Complete rules and eligibility for the 2019 Economics Challenge
Highlights of the 2019 Economics Challenge Rules
- There will be two divisions: David Ricardo and Adam Smith.
The David Ricardo division includes teams of students currently or previously enrolled in one general economics course (or less), or courses which include introductory economic concepts (social studies, business, personal finance, etc.). The course must be taught by a secondary teacher. Students who have never taken an economics course are eligible to compete. Students may only participate in the David Ricardo division one time.
The Adam Smith division includes teams of students, currently or previously, enrolled in Advanced Placement (AP Micro, AP Macro, or AP Micro and Macro), International Baccalaureate (pre-IB and IB), honors, or any other advanced courses in economics (including courses taught by a secondary teacher where students earn college credit). The course must be taught by a secondary teacher. Students who have competed in the Economics Challenge in a previous year are eligible, but must register in the Adam Smith division. Students may participate in the Adam Smith division multiple times.
- Teams shall be comprised of no more than 4 members. Teams can compete with 3 members.
- Creation of teams is a technicality. Qualification for state finals will be as detailed below.
Online Qualifying Round
- The online qualifier must be completed between January 2, 2019 and March 8, 2019 by 6pm.
- Students must complete the online qualification test using their own access codes supplied to them by their teacher.
- Students have 35 minutes to complete a 30 question test online. All team members must complete the test individually within 3 hours from the time the first test was started.
- Scoring on tests are as follows:+10 points for each correct answer. There are no longer negative points for incorrect answers.
- Although teachers will create teams for online student qualification, this is merely a formality. Teams will be allowed to be reconstituted for the state finals.
- A school will only be allowed to have a maximum of 2 teams qualify for the state finals in each division. Thus, qualification bids for the state finals will be awarded to schools, not specific teams. Teachers will receive their student scores and can determine which students they would like to represent them at the state finals.
- To determine the schools that will receive a bid to the state finals, MCEE will average scores of the top 4 finishers and their next 4 finishers from each school. Those scores will represent the school scores and determine which schools receive the invitation to the state finals.
- There will be three rounds of competition at the State Finals for each division:
a. Rounds I & II will be 20-minute rounds with 15 five-option, multiple choice questions in each round. Each member competes individually; the team score will be the sum of the top three individual scores.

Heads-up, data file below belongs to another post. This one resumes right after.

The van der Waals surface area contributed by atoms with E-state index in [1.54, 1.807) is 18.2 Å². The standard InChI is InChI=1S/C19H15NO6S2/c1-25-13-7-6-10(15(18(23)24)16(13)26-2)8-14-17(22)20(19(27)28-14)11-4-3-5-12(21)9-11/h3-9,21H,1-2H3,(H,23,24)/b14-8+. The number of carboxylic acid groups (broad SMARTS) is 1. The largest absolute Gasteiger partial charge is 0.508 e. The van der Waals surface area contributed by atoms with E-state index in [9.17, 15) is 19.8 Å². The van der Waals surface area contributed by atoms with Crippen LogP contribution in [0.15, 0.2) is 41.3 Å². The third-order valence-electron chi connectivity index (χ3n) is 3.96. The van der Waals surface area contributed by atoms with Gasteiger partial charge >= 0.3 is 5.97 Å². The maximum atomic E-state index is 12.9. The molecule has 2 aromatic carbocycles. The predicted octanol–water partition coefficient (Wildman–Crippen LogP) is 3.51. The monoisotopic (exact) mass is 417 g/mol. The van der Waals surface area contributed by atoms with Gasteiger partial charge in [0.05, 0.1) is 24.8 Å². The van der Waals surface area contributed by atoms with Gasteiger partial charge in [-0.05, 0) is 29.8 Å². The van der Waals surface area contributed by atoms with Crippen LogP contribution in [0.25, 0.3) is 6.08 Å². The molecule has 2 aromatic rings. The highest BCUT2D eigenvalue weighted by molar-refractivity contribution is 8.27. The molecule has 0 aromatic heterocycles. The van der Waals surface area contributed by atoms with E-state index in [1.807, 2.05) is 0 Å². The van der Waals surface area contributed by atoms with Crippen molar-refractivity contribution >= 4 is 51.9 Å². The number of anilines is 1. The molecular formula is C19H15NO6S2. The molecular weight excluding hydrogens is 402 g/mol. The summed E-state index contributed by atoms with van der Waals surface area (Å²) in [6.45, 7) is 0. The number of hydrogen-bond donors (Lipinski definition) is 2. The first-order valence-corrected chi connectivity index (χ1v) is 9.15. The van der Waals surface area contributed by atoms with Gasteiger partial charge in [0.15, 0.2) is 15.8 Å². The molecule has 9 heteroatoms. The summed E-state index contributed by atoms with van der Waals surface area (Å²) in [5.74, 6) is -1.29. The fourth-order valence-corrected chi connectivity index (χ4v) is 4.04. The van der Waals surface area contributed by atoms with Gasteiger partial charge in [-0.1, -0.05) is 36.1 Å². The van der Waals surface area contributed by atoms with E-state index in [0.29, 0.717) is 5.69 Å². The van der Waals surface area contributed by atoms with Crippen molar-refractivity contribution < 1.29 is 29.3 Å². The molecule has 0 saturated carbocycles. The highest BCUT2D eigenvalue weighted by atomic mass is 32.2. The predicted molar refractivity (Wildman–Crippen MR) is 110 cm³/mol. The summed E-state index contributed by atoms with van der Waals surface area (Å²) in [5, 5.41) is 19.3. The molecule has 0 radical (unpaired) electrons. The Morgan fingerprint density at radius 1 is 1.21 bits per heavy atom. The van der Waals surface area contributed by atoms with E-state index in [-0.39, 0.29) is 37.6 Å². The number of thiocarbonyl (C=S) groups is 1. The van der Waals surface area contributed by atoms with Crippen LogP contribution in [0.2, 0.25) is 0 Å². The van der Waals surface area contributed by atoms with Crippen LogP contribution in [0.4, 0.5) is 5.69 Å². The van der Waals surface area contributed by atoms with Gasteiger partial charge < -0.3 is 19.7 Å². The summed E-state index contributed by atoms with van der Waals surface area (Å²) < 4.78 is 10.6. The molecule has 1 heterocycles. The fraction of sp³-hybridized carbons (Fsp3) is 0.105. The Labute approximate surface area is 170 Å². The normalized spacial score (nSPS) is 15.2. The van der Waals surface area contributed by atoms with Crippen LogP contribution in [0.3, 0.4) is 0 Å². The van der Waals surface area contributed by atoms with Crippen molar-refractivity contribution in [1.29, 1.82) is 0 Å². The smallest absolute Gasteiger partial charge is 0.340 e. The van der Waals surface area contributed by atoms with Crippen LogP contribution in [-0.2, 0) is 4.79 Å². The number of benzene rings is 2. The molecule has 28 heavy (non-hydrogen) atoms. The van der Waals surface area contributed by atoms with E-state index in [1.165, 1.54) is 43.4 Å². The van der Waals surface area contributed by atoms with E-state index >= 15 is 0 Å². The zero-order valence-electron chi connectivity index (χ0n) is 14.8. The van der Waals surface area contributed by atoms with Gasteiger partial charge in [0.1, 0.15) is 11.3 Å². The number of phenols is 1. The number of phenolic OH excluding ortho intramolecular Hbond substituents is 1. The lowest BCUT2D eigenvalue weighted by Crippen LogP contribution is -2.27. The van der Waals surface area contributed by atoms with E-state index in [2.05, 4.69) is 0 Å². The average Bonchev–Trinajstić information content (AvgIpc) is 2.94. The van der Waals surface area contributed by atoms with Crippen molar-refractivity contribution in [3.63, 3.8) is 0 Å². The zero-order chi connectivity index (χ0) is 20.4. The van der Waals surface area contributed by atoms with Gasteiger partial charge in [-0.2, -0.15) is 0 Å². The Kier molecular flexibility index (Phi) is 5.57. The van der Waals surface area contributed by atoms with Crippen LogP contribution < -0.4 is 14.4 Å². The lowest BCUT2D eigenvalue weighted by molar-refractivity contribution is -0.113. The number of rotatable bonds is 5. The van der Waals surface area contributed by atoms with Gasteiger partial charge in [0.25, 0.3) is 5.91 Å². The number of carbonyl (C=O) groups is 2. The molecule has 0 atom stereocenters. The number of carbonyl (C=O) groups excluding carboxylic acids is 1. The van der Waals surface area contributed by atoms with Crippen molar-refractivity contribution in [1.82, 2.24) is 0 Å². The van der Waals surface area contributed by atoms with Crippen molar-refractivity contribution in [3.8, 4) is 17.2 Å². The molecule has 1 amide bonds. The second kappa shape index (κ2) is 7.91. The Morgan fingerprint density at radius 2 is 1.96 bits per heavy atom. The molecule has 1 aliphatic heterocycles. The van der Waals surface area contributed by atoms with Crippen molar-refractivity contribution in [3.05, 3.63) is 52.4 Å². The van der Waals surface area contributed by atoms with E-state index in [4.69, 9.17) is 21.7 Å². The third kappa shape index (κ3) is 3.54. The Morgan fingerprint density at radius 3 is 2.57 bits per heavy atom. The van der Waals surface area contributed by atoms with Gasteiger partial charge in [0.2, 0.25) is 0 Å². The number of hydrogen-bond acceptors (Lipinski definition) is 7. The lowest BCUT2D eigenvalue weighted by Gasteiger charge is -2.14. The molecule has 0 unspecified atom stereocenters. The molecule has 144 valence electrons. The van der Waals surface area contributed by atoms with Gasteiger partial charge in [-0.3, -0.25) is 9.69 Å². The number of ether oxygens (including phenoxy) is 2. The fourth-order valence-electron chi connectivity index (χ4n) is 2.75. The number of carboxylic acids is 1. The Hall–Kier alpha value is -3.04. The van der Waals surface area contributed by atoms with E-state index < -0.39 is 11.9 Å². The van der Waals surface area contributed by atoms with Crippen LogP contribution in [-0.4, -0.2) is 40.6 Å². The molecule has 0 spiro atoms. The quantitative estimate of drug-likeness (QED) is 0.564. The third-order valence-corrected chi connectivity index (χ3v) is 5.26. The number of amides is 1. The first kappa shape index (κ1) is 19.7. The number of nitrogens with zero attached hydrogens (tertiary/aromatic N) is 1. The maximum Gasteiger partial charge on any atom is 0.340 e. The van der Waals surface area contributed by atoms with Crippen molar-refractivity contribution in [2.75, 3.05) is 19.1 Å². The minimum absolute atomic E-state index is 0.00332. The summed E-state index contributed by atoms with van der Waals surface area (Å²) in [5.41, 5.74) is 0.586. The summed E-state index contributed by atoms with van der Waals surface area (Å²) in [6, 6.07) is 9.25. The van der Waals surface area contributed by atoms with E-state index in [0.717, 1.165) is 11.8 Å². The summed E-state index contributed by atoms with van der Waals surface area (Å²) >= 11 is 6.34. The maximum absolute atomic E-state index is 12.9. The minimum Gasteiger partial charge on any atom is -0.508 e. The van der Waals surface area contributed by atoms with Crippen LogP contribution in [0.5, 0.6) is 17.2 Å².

b. In Round III members compete as a team and submit one answer sheet. The format will be the same as the first three rounds: a 20-minute round with 15 five-option, multiple-choice questions. The score on the Round III test will be multiplied by three so that this round is weighted equally with each of the first three rounds.
c. Each division shall have its own set of tests for these rounds.
- The content covered in Rounds I-III is as follows: Round I - Microeconomics; Round II -Macroeconomics; Round III – International Economics and Current Events.
- Scoring in all rounds is based on the following system: +10 points for each correct response. There are no longer negative points for incorrect answers.
- In each division, the first tie-breaker for placement in the quiz bowl round is the team score in
Round III. The second tie-breaker is the total team score in Rounds I & II, counting the scores of all four team members.
Quiz Bowl Rules
- The top two teams in each division after Round III will advance to a quiz bowl State Finals. The topics can be from anything in economics. Each division will have its own quiz bowl.
- At all points throughout the Quiz Bowl
a. Any team member may buzz in at any time while a question is being read; however, should they buzz in before the entire question has been read, they will have to answer based solely on the information they have heard up to that point.
b. The individual that buzzes in serves as the spokesperson for the question, and is the only person from whom a response can be given.
c. One point is awarded for each question answered correctly by a team.
d. If an incorrect answer is given, the opposing team has the opportunity to hear the entire question and then have 15 seconds to respond.
e. Teams found to be “blitzing” by providing an excessive amount of information in response to a question will have their answer declared incorrect.
f. If a team member buzzes in before the entire question is read…he/she will have 5 seconds to answer based solely on the information heard up to that point, conferring with team mates is not allowed.
g. If a team member buzzes in after the entire question is read…the team has 15 seconds to confer with team members and have a response given by its spokesperson.
- The quiz bowl is over as soon as one team leads by more points than there are questions remaining.
a. A maximum of 30 questions will be asked.
b. In the event of a tie after 30 questions, the first team to correctly answer a tie-breaking question will be declared the winner.